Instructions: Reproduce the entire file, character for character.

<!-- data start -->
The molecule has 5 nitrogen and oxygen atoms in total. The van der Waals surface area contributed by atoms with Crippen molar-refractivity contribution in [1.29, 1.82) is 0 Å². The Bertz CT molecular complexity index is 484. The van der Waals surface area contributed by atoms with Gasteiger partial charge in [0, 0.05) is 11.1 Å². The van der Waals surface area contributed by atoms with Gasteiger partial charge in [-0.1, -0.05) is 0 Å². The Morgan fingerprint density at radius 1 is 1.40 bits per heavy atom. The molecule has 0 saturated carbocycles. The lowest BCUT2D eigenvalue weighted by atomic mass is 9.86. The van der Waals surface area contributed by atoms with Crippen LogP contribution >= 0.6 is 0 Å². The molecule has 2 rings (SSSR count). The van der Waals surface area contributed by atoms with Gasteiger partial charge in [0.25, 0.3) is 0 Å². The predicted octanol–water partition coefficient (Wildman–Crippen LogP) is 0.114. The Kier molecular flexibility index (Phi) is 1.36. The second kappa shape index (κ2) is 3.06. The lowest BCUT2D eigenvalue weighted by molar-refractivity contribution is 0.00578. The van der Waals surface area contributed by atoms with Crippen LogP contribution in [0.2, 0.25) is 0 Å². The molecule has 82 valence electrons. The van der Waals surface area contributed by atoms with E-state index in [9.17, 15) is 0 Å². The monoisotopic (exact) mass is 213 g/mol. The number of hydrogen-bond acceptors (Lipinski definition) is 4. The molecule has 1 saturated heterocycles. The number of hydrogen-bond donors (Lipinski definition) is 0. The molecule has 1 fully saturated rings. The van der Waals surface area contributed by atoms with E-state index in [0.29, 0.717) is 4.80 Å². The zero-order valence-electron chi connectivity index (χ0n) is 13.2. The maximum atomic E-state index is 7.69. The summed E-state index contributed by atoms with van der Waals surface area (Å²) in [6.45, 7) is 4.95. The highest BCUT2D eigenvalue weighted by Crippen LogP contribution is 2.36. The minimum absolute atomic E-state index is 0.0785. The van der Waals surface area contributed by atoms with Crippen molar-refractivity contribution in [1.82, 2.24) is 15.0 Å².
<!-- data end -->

The molecule has 5 nitrogen and oxygen atoms in total. The van der Waals surface area contributed by atoms with Crippen molar-refractivity contribution in [1.29, 1.82) is 0 Å². The Bertz CT molecular complexity index is 484. The van der Waals surface area contributed by atoms with Gasteiger partial charge in [0, 0.05) is 11.1 Å². The van der Waals surface area contributed by atoms with Gasteiger partial charge in [-0.1, -0.05) is 0 Å². The Morgan fingerprint density at radius 1 is 1.40 bits per heavy atom. The molecule has 0 saturated carbocycles. The lowest BCUT2D eigenvalue weighted by atomic mass is 9.86. The van der Waals surface area contributed by atoms with Crippen LogP contribution >= 0.6 is 0 Å². The molecule has 2 rings (SSSR count). The van der Waals surface area contributed by atoms with Gasteiger partial charge in [0.25, 0.3) is 0 Å². The predicted octanol–water partition coefficient (Wildman–Crippen LogP) is 0.114. The Kier molecular flexibility index (Phi) is 1.36. The second kappa shape index (κ2) is 3.06. The lowest BCUT2D eigenvalue weighted by molar-refractivity contribution is 0.00578. The van der Waals surface area contributed by atoms with Crippen LogP contribution in [0.2, 0.25) is 0 Å². The molecule has 82 valence electrons. The van der Waals surface area contributed by atoms with E-state index in [9.17, 15) is 0 Å². The monoisotopic (exact) mass is 213 g/mol. The number of hydrogen-bond acceptors (Lipinski definition) is 4. The molecule has 1 saturated heterocycles. The number of hydrogen-bond donors (Lipinski definition) is 0. The molecule has 1 fully saturated rings. The van der Waals surface area contributed by atoms with E-state index in [0.29, 0.717) is 4.80 Å². The zero-order valence-electron chi connectivity index (χ0n) is 13.2. The maximum atomic E-state index is 7.69. The summed E-state index contributed by atoms with van der Waals surface area (Å²) in [6.45, 7) is 4.95. The highest BCUT2D eigenvalue weighted by Crippen LogP contribution is 2.36. The minimum absolute atomic E-state index is 0.0785. The van der Waals surface area contributed by atoms with Crippen molar-refractivity contribution in [1.82, 2.24) is 15.0 Å².